The back-and-forth often rasped over our heads on the pitch as we played a game we loved, at least when the first whistle sounded to start the game. It sometimes turned physical too, and while on the pitch as a young teenager, I witnessed one team supporter parade around the perimeter to throw an opposing one into a ditch beside the field.
As a reporter, I have covered matches in GAA and soccer in a host of counties and witnessed similar behaviour, often at underage matches where the atmosphere was once so visceral, the referee issued a verbal warning to the entire attendance. This particular referee proclaimed he would walk out of the field unless “people kept their mouths shut” on the sideline. A number of the players echoed his calls as a somewhat amusing scene unfolded whereby children chastised parents, grown adults, from the pitch in the middle of a game.
There is no smartphone evidence of any of this so I guess in the eyes of the authorities, these incidents never happened, and weren't replicated or near-replicated on sidelines up and down the country in both soccer and the GAA. The reality that has been around for years is only now being revealed.
Despite the principled young players referenced in the above anecdote, it's fair to say that the behaviour of spectators and some parents at underage matches does affect children. Violence, be it physical or verbal, is, after all, learned behaviour. The mass brawls in the GAA recently at various age groups, and the concerns of the Dublin District Schoolboys League, for example, have not come about by coincidence.
As young kids, we often received dressing room talks from managers and mentors to respect the referee and our opponents. Win, lose or draw, the captain of our underage GAA team was brought into the opposing dressing room to acknowledge and thank the other team for the game. Indeed now, authorities run respect campaigns for young players all the time.
Sadly, it's a culture festering on the sidelines that needs to be addressed. Similar campaigns have been run for parents to be less vocal at underage matches, but without repercussion, what's the point? You can't reprimand an adult for calling a referee a 'bollocks' or goading a player on an opposing team, not meaningfully anyway. They might be told to leave the field but with no punishments, when the next game comes around, there they are again.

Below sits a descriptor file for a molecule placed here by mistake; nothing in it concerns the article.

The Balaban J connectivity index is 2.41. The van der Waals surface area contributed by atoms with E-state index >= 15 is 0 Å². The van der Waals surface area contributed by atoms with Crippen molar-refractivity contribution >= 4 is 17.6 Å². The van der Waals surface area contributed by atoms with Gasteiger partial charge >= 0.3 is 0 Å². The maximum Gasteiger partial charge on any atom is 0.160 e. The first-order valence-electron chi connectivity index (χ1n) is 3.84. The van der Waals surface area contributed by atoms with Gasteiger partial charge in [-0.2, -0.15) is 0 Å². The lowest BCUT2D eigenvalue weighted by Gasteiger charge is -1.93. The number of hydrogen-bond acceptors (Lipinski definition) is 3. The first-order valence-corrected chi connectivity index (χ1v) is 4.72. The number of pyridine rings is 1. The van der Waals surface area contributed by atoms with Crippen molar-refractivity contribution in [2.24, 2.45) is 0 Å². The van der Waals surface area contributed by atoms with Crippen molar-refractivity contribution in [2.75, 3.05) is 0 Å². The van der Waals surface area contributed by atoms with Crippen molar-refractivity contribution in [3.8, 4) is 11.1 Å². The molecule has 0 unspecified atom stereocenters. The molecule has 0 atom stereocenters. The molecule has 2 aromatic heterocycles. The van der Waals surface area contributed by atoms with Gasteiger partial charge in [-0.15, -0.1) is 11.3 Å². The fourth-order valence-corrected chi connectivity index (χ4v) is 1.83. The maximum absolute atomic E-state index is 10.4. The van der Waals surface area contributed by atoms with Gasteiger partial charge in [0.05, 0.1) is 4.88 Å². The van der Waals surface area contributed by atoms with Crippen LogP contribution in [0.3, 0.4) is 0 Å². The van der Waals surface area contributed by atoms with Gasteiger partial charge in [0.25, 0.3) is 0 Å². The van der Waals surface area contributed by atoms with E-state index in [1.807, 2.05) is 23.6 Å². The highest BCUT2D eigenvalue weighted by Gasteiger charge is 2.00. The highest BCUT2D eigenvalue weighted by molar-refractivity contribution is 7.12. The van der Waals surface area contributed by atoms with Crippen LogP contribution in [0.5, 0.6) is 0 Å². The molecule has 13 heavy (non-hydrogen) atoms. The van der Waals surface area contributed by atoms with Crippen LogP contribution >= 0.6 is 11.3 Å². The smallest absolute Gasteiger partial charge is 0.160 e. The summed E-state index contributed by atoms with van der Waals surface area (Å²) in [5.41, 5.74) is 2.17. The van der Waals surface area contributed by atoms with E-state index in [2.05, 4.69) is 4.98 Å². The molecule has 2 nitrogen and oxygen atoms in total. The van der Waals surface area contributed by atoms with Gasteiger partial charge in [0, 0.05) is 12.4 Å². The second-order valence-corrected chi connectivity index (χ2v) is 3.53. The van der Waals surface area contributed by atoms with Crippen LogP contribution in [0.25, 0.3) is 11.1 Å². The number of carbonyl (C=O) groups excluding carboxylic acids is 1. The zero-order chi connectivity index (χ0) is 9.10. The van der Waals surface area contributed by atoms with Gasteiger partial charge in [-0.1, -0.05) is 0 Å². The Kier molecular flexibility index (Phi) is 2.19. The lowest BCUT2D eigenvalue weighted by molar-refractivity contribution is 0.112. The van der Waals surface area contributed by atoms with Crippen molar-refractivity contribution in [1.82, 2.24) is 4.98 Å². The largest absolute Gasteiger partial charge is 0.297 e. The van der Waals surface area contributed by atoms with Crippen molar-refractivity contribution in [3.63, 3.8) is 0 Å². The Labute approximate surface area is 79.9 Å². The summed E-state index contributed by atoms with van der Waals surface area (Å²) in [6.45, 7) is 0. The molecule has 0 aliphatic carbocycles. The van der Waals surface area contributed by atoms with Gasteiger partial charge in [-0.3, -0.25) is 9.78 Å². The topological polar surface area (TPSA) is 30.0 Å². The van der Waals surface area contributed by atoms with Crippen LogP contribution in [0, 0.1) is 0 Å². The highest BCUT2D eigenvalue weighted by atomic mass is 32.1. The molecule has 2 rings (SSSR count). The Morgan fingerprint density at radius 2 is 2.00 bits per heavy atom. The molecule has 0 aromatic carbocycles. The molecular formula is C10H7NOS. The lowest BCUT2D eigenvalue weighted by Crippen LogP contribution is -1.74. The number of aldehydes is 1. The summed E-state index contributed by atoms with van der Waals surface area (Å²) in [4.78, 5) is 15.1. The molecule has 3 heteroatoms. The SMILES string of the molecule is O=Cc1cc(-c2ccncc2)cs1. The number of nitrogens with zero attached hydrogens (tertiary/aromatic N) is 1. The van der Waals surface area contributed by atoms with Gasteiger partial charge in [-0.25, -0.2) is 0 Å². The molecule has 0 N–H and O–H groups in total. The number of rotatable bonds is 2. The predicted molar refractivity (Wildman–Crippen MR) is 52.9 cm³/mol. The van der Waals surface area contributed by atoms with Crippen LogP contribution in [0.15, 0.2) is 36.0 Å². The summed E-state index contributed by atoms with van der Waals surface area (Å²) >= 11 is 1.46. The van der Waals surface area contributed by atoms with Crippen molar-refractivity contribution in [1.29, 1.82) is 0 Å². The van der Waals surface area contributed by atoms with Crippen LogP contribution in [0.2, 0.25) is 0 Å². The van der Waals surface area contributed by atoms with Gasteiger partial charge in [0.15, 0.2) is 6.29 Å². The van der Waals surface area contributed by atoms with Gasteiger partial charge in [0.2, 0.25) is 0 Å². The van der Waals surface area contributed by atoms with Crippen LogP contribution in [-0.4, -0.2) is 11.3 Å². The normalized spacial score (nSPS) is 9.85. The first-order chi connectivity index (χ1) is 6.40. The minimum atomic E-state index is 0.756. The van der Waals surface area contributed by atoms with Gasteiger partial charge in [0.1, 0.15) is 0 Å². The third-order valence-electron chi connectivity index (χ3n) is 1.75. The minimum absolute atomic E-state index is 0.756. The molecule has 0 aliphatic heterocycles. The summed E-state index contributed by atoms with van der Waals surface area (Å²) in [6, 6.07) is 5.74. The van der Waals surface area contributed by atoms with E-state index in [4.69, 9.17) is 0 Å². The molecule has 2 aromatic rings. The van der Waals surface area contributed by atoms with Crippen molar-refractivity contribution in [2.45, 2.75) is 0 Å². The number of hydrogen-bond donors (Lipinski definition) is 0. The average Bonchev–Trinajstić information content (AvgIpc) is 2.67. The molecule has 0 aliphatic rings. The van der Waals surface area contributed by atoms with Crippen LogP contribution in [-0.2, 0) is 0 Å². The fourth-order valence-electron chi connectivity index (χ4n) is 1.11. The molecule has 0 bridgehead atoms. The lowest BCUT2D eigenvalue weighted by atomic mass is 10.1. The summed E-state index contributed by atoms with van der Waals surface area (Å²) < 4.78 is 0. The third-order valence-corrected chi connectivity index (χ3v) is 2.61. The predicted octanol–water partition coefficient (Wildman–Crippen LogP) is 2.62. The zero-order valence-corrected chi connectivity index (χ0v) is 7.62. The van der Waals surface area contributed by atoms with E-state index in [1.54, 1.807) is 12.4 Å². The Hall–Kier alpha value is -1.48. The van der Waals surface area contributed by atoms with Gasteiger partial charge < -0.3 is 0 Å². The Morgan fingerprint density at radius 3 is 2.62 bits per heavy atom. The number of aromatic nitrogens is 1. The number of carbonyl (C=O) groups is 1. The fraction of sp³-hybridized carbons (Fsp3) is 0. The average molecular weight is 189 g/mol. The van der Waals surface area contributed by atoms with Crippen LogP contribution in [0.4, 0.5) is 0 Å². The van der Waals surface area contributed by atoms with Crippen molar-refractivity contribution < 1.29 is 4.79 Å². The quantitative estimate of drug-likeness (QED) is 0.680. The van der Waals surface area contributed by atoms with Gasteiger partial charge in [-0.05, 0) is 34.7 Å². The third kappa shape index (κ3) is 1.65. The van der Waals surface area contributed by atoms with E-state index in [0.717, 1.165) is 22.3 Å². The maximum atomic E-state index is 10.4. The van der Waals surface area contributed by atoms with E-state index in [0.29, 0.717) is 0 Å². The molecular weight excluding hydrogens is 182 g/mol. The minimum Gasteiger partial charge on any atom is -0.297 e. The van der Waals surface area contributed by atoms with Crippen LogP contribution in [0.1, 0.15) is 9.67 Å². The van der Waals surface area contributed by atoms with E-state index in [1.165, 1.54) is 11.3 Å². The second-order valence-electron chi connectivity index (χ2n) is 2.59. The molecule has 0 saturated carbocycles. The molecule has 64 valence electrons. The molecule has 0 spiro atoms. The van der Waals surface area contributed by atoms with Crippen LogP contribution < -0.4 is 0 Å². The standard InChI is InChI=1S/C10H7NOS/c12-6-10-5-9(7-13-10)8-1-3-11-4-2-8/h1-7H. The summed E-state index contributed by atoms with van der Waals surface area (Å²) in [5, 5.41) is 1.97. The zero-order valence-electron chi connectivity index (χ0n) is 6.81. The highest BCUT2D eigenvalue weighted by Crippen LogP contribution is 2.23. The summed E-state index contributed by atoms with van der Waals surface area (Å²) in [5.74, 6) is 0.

Individuals can get away with behaviour like this but it's time for leagues to take action against clubs. It seems harsh to suggest a team or club be excluded from a competition because of the behaviour of a spectator, but it may be the only way to affect change.
Serial offenders should be reported and banned by the clubs from their grounds in the first instance, but if a referee reports unseemly or violent behaviour from the same club's supporters more than three times, that club should be punished severely.
This type of change can only come from the likes of the FAI and GAA, who now, with the onset of modern technology shining an uncomfortable light on the problem, may be embarrassed into action. It is up to them to set the agenda; it is up to referees, clubs and fellow supporters to report offenders, document their actions and have them banned from games.
It's time to scrub the stain of sideline violence and what it fosters from our sporting fields once and for all.